Listen to the silence. Or the closest thing to silence: the song of the birds at sunrise, the language of the leaves in the forest, the rumor of the water in the streams, the cri-cri of the crickets in the dark ... the natural sounds that We insist on 'Tapar' the humans with that we call noise.
It is not enough to breathe at full lung or admire the beauty with the eyes. Total immersion in nature is only possible if it is accompanied by that auditory and sensory experience that Gordon Hempton, the American acoustic ecologist knows. Hempton went around the world looking for natural silence and now wanted to give a new dimension to him with Quiet Parks International, the organization that aspires to create a global network of calm spaces.
The first of the world's urban silence was the Yangmingshan, on the outskirts of Taipei and with the support of the Government of Taiwan, coinciding with Earth Day of 2020. Last September, the initiative came to Europe, With the recognition obtained by Hampstead Heath, the Northwest London oasis where the prodigy of forgetting is achieved that one is in the city.
The turn has now arrived at the Parc del Montnegre i the corridor, just over 50 kilometers from Barcelona, the first 'Park of Silence' of Spain. The initiative has been possible thanks to Heike Freire and his student of the upper course of green pedagogy, a postgraduate training for human development in contact with nature.
Because of its proximity to the city and the influx of visitors, Heike Freire's students decided that "Montnegre deserved" and went to action, making measurements of decibels in different points of the park and finding areas of total immersion in nature.
"I must say that this park has exceeded my expectations," said Ulf Bohman, Executive Director of Quiet Parks International, based in Sweden, during the day beat of Montnegre with which recognition for the park was celebrated at the beginning of October. "Millions of people live at one hour from here. And yet the park offers a true sense of wildlife in the middle of one of the most densely populated areas of Spain."
Ulf Bohman made symbolic delivery of the prize to the director of the park, Antoni Bombi, who advanced his intention to achieve that the Montnegre is "even more silent" and incited other parks of our geography to continue along the path of acoustic ecology and seek the Distinction of Quiet Park, which will soon be extended to the dender-Marke in Belgium, to four Stockholm parks and several spaces (still in evaluation) in Paris, New York, Toronto, Bisane and Wellington, in New Zealand.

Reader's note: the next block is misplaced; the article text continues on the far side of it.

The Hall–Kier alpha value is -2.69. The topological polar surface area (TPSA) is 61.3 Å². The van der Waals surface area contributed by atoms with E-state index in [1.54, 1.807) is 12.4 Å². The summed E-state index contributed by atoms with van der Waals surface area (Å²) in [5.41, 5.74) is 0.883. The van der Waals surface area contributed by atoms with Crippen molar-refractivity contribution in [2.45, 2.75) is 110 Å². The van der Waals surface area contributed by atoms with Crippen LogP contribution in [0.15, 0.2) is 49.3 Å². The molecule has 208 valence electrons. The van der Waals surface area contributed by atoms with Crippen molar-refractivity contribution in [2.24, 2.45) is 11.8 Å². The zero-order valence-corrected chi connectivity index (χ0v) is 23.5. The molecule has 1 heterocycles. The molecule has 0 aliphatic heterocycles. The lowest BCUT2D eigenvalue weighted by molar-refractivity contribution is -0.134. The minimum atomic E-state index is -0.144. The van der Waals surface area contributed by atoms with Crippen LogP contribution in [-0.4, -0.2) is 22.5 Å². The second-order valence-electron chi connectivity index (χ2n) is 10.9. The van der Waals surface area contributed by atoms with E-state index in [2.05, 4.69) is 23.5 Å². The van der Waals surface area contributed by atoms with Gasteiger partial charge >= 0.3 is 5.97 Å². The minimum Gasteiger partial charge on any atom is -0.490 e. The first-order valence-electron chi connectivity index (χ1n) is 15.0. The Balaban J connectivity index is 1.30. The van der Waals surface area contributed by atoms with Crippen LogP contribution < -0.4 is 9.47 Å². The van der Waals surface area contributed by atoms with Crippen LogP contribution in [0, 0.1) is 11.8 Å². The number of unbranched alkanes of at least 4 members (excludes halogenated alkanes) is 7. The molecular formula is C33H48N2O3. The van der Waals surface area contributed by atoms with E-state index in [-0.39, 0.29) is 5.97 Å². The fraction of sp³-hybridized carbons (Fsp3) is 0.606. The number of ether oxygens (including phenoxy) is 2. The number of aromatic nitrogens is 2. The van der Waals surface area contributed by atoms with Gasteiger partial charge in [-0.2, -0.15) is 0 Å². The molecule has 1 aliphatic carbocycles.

The day of beats of Montnegre was something like an expedition to natural silence, in this space of more 15,000 hectares between two solids in the Catalan coastal mountain range. "It was an occasion to lower the exterior and inside noise that we bring ourselves from the cities and look for that fusion with the forest," says Heike Freire. "We have to relearn to relate to nature, and leave out that feeling of anxiety sometimes we moved to protected spaces."
"Just as in nature there is no garbage, because everything is recycled, there is no noise because everything is harmonized," says the pedagogue. "On the other hand, the human being, in the same way that it generates garbage, produces noises: that is, sounds that come out of that harmony and overlap above those of others, who expel them and buried them."
"Our relationship with the sounds of nature is a more and most important aspect of our relationship with Earth in general," concludes the author to educate in green and driver of the distinction of 'Park of Silence' for Montnegre I Runner. "We have to rethink that relationship with urgency."
Some 40 participants joined the immersion between alcornocales, oaks and typical Mediterranean pine trees, although in Montnegre there are also oak, chestnut trees and beech in high and humid areas. The road was gone through rituals of connection with nature and plastic, sensory and artistic proposals, until reaching the hermitage where the participants in the day had to answer the million dollar question: "What does silence mean for you?"
For all, silence is much more than the absence of sounds. Some stressed the feeling of "connection", with the same and with nature. Others highlighted the sense of "exploration" and the comforting "relaxation" that occurs when that is eliminated that we call "noise". Others finally recognized their surprise for that sudden relationship with silence "at a level that we are not used". Some and others promised to repeat the experience and invited future visitors to enjoy the Montnegre with all the senses.
Dr. Josep Mará Fericgla, spoke of the relationship between the excess noise and the cardiovascular problems and the immune system, and also the fear of being silent that we have created in our societies. The Jordi Sargatal ornithologist spoke of birds like our authentic sound teachers, because of its extreme auditory sensitivity and its ability to produce beautiful sounds that have served as inspiration to humans.
Ulf Bohman spoke there of the need to preserve "the spaces of silence and calm" that exist in the world, as part of "a more bioccentric relationship with living beings" and to cultivate our physical and psychic health. Antoni Bombi spoke of the need to incorporate "natural sound" to concepts such as biodiversity or antiquity of trees, to criteria for the assessment of protected spaces.
The counterpoint put it Marc Aegea, interpreting a work of his own and another in tribute to John Cage, who warned in his day how in "Absolute" silence was able to perceive two sounds, one acute and another serious: his nervous system and his blood Circulating. Thus, with a beam entering the rosette of the hermitage, the day of Montnegre's beatings ended, the first "Relative Park" at our wide geography. Soon there will be others.Date Of Update: 19 October 2021, 21:02